We note that the fact that Hatton did not prevail on his claim for declaratory relief does not mean declaratory relief was unavailable. See Arndt v. Koby, 309 F.3d 1247, 1255 (10th Cir. 2002) (explaining that "[t]he fact that [the plaintiff] ultimately has not prevailed on her section 1983 claim does not make it any less 'available' as a legal remedy"); see also Prost v. Anderson, 636 F.3d 578, 589 (10th Cir. 2011) (recognizing that the inquiry in determining whether a remedy is available is whether it provides "an adequate and effective remedial mechanism for testing" the plaintiff's argument, not whether the argument can prevail on the merits). --------

2. Denial of Claim for Declaratory Relief

We also reject Hatton's contention that the district court erred by denying his claim for declaratory relief.

Under the Declaratory Judgment Act, a district court "may declare the rights and other legal relations of [an] interested party seeking [declaratory relief]." 28 U.S.C. § 2201(a) (emphasis added). The five factors district courts consider in deciding whether to exercise their discretion to hear and decide claims for declaratory judgment are:

[1] whether a declaratory action would settle the controversy; [2] whether it would serve a useful purpose in clarifying the legal relations at issue; [3] whether the declaratory remedy is being used merely for the purpose of procedural fencing or to provide an arena for a race to res judicata; [4] whether use of a declaratory action would increase friction between our federal and state courts and improperly encroach upon state jurisdiction; and [5] whether there is an alternative remedy which is better or more effective.
Mhoon, 31 F.3d at 983 (internal quotation marks omitted).

In reviewing a district court's denial of declaratory relief, we do "not engage in a de novo review of all the various fact-intensive and highly discretionary factors involved." Id. Rather, we ask only whether the district court's "assessment of them was so unsatisfactory as to amount to an abuse of discretion." Id. A district court abuses its discretion when its decision is "arbitrary, capricious, whimsical, or manifestly unreasonable," and we will reverse its decision only if we conclude the court "made a clear error of judgment or exceeded the bounds of permissible choice in the circumstances." Mid-Continent Cas. Co. v. Vill. at Deer Creek Homeowners Ass'n, 685 F.3d 977, 981 (10th Cir. 2012) (internal quotation marks omitted).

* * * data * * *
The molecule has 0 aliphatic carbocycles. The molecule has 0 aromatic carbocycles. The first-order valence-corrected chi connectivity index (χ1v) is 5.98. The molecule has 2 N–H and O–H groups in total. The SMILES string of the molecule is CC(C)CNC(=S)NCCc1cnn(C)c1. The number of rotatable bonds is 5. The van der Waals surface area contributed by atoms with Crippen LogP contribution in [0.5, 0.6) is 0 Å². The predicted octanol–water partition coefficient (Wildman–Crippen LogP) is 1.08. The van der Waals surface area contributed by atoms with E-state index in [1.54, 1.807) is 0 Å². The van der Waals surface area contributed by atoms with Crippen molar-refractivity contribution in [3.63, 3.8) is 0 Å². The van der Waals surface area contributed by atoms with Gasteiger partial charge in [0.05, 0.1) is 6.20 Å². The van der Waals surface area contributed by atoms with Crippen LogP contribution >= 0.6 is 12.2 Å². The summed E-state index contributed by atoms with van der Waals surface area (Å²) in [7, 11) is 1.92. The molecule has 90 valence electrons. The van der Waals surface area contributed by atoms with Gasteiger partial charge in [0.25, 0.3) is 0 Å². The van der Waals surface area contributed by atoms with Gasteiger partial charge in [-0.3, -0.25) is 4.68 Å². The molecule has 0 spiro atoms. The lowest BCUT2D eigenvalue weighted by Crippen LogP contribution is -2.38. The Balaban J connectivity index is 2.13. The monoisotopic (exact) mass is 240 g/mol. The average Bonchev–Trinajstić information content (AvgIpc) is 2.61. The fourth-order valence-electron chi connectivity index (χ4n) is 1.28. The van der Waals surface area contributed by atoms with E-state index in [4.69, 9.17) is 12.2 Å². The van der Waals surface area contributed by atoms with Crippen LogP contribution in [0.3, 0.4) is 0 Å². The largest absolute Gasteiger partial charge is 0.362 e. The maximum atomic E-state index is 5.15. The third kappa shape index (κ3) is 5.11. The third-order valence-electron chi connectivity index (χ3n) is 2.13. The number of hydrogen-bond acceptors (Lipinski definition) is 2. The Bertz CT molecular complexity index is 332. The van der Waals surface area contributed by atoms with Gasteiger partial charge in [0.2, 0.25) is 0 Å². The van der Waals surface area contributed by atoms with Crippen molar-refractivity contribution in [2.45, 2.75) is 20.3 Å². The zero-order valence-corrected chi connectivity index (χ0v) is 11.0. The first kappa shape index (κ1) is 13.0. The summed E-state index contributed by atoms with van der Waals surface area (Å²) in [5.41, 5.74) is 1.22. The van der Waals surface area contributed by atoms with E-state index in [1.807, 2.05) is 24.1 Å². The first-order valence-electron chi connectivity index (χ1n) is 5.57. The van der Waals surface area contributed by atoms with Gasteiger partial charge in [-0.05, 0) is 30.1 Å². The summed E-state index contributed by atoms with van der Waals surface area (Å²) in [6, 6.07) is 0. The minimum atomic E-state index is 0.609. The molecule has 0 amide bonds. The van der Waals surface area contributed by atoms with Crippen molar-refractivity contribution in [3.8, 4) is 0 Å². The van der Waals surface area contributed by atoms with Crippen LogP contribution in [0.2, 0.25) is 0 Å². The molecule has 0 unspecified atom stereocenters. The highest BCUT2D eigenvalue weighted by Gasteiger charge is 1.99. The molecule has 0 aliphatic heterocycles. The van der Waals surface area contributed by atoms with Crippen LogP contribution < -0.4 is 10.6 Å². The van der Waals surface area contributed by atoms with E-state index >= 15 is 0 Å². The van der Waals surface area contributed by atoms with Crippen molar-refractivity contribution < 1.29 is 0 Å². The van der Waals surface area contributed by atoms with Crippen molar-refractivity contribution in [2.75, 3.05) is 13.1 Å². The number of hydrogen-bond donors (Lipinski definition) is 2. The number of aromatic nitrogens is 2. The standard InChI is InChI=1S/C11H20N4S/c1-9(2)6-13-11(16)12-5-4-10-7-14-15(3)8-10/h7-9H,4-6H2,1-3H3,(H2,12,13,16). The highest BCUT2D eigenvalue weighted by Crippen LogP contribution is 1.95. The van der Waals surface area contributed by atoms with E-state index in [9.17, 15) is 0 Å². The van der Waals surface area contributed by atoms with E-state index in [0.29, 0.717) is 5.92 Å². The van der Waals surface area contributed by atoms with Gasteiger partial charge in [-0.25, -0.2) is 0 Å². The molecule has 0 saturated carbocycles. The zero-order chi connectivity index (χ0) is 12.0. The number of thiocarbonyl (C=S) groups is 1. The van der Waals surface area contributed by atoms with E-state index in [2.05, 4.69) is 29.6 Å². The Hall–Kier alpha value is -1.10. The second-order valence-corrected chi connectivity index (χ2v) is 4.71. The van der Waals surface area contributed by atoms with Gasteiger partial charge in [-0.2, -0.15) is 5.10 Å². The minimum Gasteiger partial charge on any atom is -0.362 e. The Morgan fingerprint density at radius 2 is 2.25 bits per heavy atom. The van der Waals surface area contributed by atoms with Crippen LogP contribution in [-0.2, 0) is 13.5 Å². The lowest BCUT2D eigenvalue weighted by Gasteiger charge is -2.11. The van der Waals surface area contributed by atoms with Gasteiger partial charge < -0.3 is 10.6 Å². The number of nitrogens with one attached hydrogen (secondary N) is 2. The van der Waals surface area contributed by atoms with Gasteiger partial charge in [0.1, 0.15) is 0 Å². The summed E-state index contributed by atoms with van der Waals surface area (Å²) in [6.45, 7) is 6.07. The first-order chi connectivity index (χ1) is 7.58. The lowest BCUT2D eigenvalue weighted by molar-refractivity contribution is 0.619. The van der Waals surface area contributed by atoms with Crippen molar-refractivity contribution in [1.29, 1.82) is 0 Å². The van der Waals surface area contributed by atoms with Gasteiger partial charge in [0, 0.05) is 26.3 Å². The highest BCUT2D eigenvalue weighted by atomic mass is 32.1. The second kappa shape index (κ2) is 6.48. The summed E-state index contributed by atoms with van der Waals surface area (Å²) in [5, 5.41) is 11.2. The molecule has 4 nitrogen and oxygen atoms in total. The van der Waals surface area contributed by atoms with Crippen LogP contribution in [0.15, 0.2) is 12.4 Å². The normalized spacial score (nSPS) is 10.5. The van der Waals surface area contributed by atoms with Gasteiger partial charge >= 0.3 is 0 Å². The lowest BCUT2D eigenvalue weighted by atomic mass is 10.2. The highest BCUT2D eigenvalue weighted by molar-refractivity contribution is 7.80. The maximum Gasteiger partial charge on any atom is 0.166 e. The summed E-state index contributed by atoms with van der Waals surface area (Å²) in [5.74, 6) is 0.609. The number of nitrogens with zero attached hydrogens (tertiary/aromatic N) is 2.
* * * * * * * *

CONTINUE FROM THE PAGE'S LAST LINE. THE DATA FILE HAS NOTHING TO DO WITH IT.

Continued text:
Here, the district court determined that the fourth and fifth Mhoon factors weighed in favor of denying Hatton's claim for declaratory relief. Specifically, it concluded that (1) any order for declaratory relief regarding the constitutionality of Rule 1.36 and the propriety of the state courts' application of that rule to Hatton's appeal would create friction between the federal and state courts and encroach on the OSC's exercise of its authority to adopt and enforce rules of procedure for Oklahoma courts; and (2) Hatton had another adequate remedy—he could seek leave to file a brief in his state-court appeal pursuant to Rule 1.36(g) and raise his challenges to the rule in the OSC.

Hatton complains that the district court did not expressly consider the other Mhoon factors, and he maintains that the fact that his state-court appeal and federal suit are not "parallel declaratory judgment" proceedings with identical parties and claims requires a different result. Aplt. Opening Br. at 13. Contrary to Hatton's contention, however, there is no requirement that a district court consider "at least four and, usually, all [five] of the Mhoon factors," id. at 14, and no single factor in the declaratory judgment calculus is determinative, United States v. City of Las Cruces, 289 F.3d 1170, 1183 (10th Cir. 2002). True, in deciding whether a controversy would more appropriately be settled in a pending state court action and whether the federal declaratory judgment action would therefore serve no useful purpose (the first and second Mhoon factors), a district court should consider the proceedings' similarity. City of Las Cruces, 289 F.3d at 1183. But there is no requirement that the state and federal actions be identical, and their similarity is just one of the many considerations a federal court must balance when deciding whether to grant declaratory relief. Id. We find no abuse of discretion in the district court's conclusion that considerations of federalism, efficiency, and comity weighed against resolving Hatton's challenges to a state-court procedural rule in a federal declaratory judgment action.

Conclusion

We affirm the order dismissing Hatton's complaint. We deny as moot his motion for expedited disposition of the appeal and his request for leave to file supplemental facts in support of that motion. We grant Hatton's motion for leave to proceed on appeal without prepayment of costs or fees, and we remind him of his obligation to pay the full amount of the appellate filing and docketing fees.

Entered for the Court

Joel M. Carson III

Circuit Judge


Summaries of

Hatton v. Combs

UNITED STATES COURT OF APPEALS FOR THE TENTH CIRCUIT
Dec 10, 2019
No. 19-6067 (10th Cir. Dec. 10, 2019)
Case details for

Hatton v. Combs

Case Details

Full title:PAUL ANTHONY HATTON, Plaintiff - Appellant, v. THE HONORABLE DOUGLAS L…

Court:UNITED STATES COURT OF APPEALS FOR THE TENTH CIRCUIT

Date published: Dec 10, 2019

Citations

No. 19-6067 (10th Cir. Dec. 10, 2019)